MONTREAL -- Quebec may have passed a bill limiting anti-vax protests on Thursday, but the protests are far from over, judging by the last two days.

On Friday, the same day the law came into force, a man picketed Quebec City high-school students anyway, while on Saturday, hundreds of Montrealers protested the new law.

“Injecting kids, it’s criminal,” read one sign at Saturday’s protest at Parc Lafontaine, which was attended by a few hundred people.

“Make influenza great again,” read another woman’s handmade sign, with the other side saying “unmasked, unmuzzled, unvaccinated, unafraid.”

Those protesting at Parc Lafontaine said they’re upset not only about Quebec’s proof-of-vaccination system but also about the new law, which prevents them from picketing within 50 metres of hospitals, COVID-19 clinics and schools at risk of a fine up to $12,000.

“More and more, they’re censoring us,” said Isabelle Caty, an organizer of the protest.

A man insisted the protest should not be called “anti-vaccine” but said he likes to call himself “pro-choice.”

Others told CTV that they believe the government is essentially forcing them to be vaccinated but not listening to the so-called health experts the protesters follow.

A young man asked why “the government censors them and their treatments,” which he said are “effective and low-cost.” It was unclear exactly what he was referring to.

One health expert said it’s frustrating to see people cherry-picking information and ignoring overwhelming scientific consensus produced by months of tireless work.

“It's perplexing,” said Dr. Donald Vinh, one Montreal immunologist.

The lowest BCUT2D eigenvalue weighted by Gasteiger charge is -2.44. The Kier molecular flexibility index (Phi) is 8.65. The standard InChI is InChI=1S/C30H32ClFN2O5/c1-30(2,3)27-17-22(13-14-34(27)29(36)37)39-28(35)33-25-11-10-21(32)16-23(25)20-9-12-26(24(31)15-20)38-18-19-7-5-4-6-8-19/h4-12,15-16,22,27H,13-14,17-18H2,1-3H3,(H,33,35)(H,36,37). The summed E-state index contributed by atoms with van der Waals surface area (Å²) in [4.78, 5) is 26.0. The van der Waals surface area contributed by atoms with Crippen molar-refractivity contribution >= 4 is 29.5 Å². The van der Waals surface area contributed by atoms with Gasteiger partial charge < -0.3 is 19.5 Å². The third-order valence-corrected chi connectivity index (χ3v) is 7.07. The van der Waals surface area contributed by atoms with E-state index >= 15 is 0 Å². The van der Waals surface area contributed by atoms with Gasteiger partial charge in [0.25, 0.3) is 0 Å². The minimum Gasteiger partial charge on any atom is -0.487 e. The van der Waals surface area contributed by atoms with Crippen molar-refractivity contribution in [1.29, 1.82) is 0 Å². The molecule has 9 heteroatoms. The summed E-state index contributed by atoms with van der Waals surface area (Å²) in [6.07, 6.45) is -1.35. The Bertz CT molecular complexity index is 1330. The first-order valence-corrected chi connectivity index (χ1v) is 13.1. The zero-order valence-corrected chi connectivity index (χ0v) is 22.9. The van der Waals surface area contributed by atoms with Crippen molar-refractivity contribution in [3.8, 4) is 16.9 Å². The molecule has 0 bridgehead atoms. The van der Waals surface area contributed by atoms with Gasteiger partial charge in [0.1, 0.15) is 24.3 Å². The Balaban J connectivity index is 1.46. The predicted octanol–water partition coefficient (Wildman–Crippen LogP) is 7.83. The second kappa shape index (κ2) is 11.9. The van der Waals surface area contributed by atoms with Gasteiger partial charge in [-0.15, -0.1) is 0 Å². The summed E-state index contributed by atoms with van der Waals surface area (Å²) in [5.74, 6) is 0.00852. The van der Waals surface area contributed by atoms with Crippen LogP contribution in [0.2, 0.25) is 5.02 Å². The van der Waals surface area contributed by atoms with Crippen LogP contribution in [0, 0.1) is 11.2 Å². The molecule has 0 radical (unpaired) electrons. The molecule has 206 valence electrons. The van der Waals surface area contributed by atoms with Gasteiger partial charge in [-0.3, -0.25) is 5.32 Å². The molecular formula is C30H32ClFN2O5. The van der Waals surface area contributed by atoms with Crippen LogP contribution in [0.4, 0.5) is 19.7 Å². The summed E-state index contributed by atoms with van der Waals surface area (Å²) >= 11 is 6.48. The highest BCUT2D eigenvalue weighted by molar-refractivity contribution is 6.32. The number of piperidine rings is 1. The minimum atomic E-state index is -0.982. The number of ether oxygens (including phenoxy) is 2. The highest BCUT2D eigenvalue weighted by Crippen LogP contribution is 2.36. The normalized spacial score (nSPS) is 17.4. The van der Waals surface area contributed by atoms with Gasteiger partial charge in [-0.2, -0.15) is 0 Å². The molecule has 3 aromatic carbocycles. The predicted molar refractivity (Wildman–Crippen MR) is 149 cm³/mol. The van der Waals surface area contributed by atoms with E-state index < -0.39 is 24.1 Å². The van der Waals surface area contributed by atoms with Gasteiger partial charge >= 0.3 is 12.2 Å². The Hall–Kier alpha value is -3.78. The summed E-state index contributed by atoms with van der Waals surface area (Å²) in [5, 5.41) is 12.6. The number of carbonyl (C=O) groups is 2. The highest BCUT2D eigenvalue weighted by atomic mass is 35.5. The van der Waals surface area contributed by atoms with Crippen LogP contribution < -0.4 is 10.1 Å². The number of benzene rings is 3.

“We are 18 months or so into a pandemic which has been avalanched by amazing science, by people who work to get to that science, to make those advances that have impact on health care,” he said.

“Then we have people who are not trained in the sciences questioning it.”

As for the cherry-picking, Vinh said it’s true that some people have had adverse effects after taking a COVID-19 vaccine. But the benefits of the vaccines far outweigh the risks, he said.

“If you look at the facts, that rate is exceedingly small,” he said of the adverse reactions.

At least one regular Montrealer is also losing patience—a man stopped by the protest to argue with one of the demonstrators, but quickly gave up.

“I’m a health worker,” said the man.

“I’ve seen what COVID does to people. It’s so sad. I don’t understand where these people are coming from.”

Many of the protesters insisted they’re not anti-vaccine, and are just asking questions, saying they want a real debate with those in power. They’ll keep protesting until that happens, they say.

Others, however, carried signs with clear anti-vax messages like “DANGER, POISON,” and a picture of rats.

As has been true for weeks, the majority of the 719 new COVID-19 cases announced in Quebec today are among people who aren't fully vaccinated.

Eighty-six per cent of the Quebecers newly admitted to hospital in the last 24 hours with serious COVID-19 symptoms (32 out of 37) weren't vaccinated.


On Friday, another protester put Quebec’s new anti-vax law to the test.

François Amalega, a well-known organizer of past anti-vaccine protests in Montreal and Quebec City, stood outside a Quebec City high school at midday and tried to speak and pass out written material to students on their way to a climate march.

The new provincial law, passed Thursday evening, bans protesting over COVID-19 laws or vaccines within 50 metres of schools, hospitals or other sites administering COVID-19 vaccines or tests.

A police officer was on site at the Quebec City school, École Joseph-François-Perrault, and told Amalega he wasn’t permitted to protest so close to the school.

However, for legal procedural reasons, the law didn’t fully come into force until sometime during the day on Friday.

Amalega complied with the officers’ instructions and he wasn’t fined, but a report was written up and it’s possible he will be ticketed for the incident at a later time, police said.

Amalega, who was taking video of himself at the time, also said he plans to create anti-vaccine materials in comic-book form in order to better convince young people of his ideas.

He's said that he doesn't believe in COVID-19 or in the vaccines.

--With files from CTV's Max Harrold